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The Absence of Markers

An alternate dimension, a two-dimensional kaleidoscope, that’s what they created for me. But not really for me, for him. Me when I was him. A canvas at the ready for experiences, dreams, and ideas to be traced lightly upon, then erased and outlined, then drawn once again. Which is funny, because that’s exactly the way I made art when I was that age.
I’d spend hours on certain days with pens strewn all over my too-small-for-even-me desk, pressing what one might consider blemishes into the otherwise pure white paper. But they weren’t blemishes to me. They were portraits of a world of which only I held the key, one where nothing was ever reproducible, and sudden sparks of supposed brilliance speckled a barren, landscapeless world.
Somehow, it seemed I could always think of something new to attempt; try it with my eyes closed, try pressing hard then quickly blowing. I couldn’t do this anywhere else, so I was fairly pleased with myself on a regular basis with these paintings. I’d flaunt them unabashedly in front of my parent’s eager-to-love eyes, and bask in the glory of my accomplishment for the rest of the disappearing day.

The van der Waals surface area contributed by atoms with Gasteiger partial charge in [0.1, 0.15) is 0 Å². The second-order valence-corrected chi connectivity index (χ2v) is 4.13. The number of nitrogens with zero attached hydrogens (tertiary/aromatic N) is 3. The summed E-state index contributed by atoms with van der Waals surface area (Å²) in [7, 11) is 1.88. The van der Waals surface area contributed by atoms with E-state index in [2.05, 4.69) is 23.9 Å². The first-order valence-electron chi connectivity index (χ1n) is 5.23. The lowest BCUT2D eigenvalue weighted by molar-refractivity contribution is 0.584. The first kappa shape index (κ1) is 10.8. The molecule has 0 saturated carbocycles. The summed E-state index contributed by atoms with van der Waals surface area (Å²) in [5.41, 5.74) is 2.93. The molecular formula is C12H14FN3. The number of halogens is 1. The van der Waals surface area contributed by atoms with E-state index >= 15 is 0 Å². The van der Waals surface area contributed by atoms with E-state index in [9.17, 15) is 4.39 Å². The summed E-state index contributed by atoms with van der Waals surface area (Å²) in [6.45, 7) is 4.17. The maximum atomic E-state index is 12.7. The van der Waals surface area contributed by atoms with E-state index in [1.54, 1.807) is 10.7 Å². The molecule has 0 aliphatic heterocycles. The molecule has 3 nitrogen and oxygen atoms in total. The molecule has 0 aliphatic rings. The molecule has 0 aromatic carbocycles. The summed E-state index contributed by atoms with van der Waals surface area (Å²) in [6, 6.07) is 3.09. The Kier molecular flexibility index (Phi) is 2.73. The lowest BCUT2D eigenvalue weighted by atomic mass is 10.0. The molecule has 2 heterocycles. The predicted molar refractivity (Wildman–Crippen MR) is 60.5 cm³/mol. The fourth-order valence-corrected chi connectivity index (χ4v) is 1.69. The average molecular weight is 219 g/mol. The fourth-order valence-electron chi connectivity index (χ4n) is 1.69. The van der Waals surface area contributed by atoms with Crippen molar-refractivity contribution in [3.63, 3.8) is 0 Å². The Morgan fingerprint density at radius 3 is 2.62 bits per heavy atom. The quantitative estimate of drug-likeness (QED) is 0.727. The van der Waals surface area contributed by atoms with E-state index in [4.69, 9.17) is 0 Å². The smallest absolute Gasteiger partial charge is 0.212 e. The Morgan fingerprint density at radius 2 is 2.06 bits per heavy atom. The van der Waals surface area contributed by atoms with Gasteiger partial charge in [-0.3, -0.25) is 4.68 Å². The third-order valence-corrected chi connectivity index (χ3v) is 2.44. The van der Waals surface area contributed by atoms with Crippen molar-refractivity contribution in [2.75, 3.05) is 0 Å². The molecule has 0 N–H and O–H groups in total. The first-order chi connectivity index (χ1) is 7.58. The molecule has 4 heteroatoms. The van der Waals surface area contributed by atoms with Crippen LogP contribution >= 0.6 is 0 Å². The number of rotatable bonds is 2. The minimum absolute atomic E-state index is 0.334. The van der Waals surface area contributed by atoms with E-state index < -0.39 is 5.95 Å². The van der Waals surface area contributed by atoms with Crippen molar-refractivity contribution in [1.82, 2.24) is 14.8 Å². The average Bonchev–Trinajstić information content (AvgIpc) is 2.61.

Surprisingly, I wish I had markers on my too-big-to-ever-be-filled desk now. I am choked by the clichéd cubicle upon cubicle, sure to be strangled in a world with seemingly limitless possibilities. Maybe with them I could reproduce that feeling that I never get anymore. That feeling of creating something tangible, extracting a nanosection of your soul and coloring it into a sheet craving life. Now, my canvas has been painted upon by someone in too much of a rush to think more than a layer deep, and I still own a hope that those markers of a fossilized generation could be used to cover up my past failures with hope of a future.
But the clock for my future is ticking, and the absence of markers is looming.




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